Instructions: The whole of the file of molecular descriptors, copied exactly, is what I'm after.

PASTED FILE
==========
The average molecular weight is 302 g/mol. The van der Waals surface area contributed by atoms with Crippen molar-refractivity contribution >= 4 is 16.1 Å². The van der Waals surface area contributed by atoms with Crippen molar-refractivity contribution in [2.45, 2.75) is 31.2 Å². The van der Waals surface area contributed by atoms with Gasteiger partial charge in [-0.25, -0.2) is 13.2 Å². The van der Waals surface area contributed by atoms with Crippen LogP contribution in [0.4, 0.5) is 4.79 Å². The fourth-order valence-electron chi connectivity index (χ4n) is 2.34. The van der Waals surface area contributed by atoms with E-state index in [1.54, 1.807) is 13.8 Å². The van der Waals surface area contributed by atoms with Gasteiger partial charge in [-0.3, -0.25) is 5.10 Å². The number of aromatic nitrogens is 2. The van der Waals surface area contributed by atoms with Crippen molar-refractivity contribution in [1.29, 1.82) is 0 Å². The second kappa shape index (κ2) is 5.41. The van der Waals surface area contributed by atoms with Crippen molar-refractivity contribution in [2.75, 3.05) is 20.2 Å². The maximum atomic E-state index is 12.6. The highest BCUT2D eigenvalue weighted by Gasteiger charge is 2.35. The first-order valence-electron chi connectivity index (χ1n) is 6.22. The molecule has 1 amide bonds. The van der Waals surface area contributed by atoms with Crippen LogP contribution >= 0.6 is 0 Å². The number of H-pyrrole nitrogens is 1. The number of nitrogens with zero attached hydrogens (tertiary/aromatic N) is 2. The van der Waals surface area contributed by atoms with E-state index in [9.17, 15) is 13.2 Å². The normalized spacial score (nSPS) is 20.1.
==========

The average molecular weight is 302 g/mol. The van der Waals surface area contributed by atoms with Crippen molar-refractivity contribution >= 4 is 16.1 Å². The van der Waals surface area contributed by atoms with Crippen molar-refractivity contribution in [2.45, 2.75) is 31.2 Å². The van der Waals surface area contributed by atoms with Gasteiger partial charge in [-0.25, -0.2) is 13.2 Å². The van der Waals surface area contributed by atoms with Crippen LogP contribution in [0.4, 0.5) is 4.79 Å². The fourth-order valence-electron chi connectivity index (χ4n) is 2.34. The van der Waals surface area contributed by atoms with E-state index in [1.54, 1.807) is 13.8 Å². The van der Waals surface area contributed by atoms with Gasteiger partial charge in [-0.3, -0.25) is 5.10 Å². The number of aromatic nitrogens is 2. The van der Waals surface area contributed by atoms with Crippen molar-refractivity contribution in [1.29, 1.82) is 0 Å². The second kappa shape index (κ2) is 5.41. The van der Waals surface area contributed by atoms with Crippen molar-refractivity contribution in [2.75, 3.05) is 20.2 Å². The maximum atomic E-state index is 12.6. The highest BCUT2D eigenvalue weighted by Gasteiger charge is 2.35. The first-order valence-electron chi connectivity index (χ1n) is 6.22. The molecule has 1 amide bonds. The van der Waals surface area contributed by atoms with Crippen LogP contribution >= 0.6 is 0 Å². The number of H-pyrrole nitrogens is 1. The number of nitrogens with zero attached hydrogens (tertiary/aromatic N) is 2. The van der Waals surface area contributed by atoms with E-state index in [9.17, 15) is 13.2 Å². The normalized spacial score (nSPS) is 20.1.